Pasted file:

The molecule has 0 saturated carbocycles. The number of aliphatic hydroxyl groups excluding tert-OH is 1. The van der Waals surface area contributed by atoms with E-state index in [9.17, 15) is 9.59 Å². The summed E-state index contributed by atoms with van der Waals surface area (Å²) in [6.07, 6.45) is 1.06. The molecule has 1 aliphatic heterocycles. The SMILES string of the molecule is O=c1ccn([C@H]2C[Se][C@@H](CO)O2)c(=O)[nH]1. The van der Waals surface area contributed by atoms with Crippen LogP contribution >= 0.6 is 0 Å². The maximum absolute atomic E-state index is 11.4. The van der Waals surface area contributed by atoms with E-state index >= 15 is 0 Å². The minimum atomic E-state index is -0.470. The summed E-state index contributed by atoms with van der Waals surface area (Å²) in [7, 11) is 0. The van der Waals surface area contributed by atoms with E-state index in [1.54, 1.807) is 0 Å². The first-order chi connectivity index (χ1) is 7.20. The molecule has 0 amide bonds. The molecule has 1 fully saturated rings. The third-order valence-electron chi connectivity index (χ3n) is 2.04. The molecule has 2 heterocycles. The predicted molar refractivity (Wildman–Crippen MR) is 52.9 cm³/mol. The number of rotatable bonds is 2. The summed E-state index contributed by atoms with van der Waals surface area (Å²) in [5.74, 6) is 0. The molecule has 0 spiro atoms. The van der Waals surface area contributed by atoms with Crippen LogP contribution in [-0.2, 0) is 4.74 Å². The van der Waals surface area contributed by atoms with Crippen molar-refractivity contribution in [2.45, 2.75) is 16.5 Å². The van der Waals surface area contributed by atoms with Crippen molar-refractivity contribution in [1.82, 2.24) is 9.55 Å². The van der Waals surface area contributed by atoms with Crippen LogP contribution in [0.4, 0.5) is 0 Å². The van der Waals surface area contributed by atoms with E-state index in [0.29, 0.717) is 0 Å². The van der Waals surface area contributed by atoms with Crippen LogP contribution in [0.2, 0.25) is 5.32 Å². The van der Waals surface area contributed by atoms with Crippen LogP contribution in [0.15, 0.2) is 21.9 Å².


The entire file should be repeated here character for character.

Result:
The molecule has 0 saturated carbocycles. The number of aliphatic hydroxyl groups excluding tert-OH is 1. The van der Waals surface area contributed by atoms with E-state index in [9.17, 15) is 9.59 Å². The summed E-state index contributed by atoms with van der Waals surface area (Å²) in [6.07, 6.45) is 1.06. The molecule has 1 aliphatic heterocycles. The SMILES string of the molecule is O=c1ccn([C@H]2C[Se][C@@H](CO)O2)c(=O)[nH]1. The van der Waals surface area contributed by atoms with Crippen LogP contribution >= 0.6 is 0 Å². The maximum absolute atomic E-state index is 11.4. The van der Waals surface area contributed by atoms with E-state index >= 15 is 0 Å². The minimum atomic E-state index is -0.470. The summed E-state index contributed by atoms with van der Waals surface area (Å²) in [7, 11) is 0. The van der Waals surface area contributed by atoms with E-state index in [1.54, 1.807) is 0 Å². The first-order chi connectivity index (χ1) is 7.20. The molecule has 0 amide bonds. The molecule has 1 fully saturated rings. The third-order valence-electron chi connectivity index (χ3n) is 2.04. The molecule has 2 heterocycles. The predicted molar refractivity (Wildman–Crippen MR) is 52.9 cm³/mol. The number of rotatable bonds is 2. The summed E-state index contributed by atoms with van der Waals surface area (Å²) in [5.74, 6) is 0. The molecule has 0 spiro atoms. The van der Waals surface area contributed by atoms with Crippen LogP contribution in [-0.2, 0) is 4.74 Å². The van der Waals surface area contributed by atoms with Crippen molar-refractivity contribution in [2.45, 2.75) is 16.5 Å². The van der Waals surface area contributed by atoms with Crippen molar-refractivity contribution in [1.82, 2.24) is 9.55 Å². The van der Waals surface area contributed by atoms with Crippen LogP contribution in [0.4, 0.5) is 0 Å². The van der Waals surface area contributed by atoms with E-state index in [0.29, 0.717) is 0 Å². The van der Waals surface area contributed by atoms with Crippen LogP contribution in [0.2, 0.25) is 5.32 Å². The van der Waals surface area contributed by atoms with Crippen LogP contribution in [0.15, 0.2) is 21.9 Å².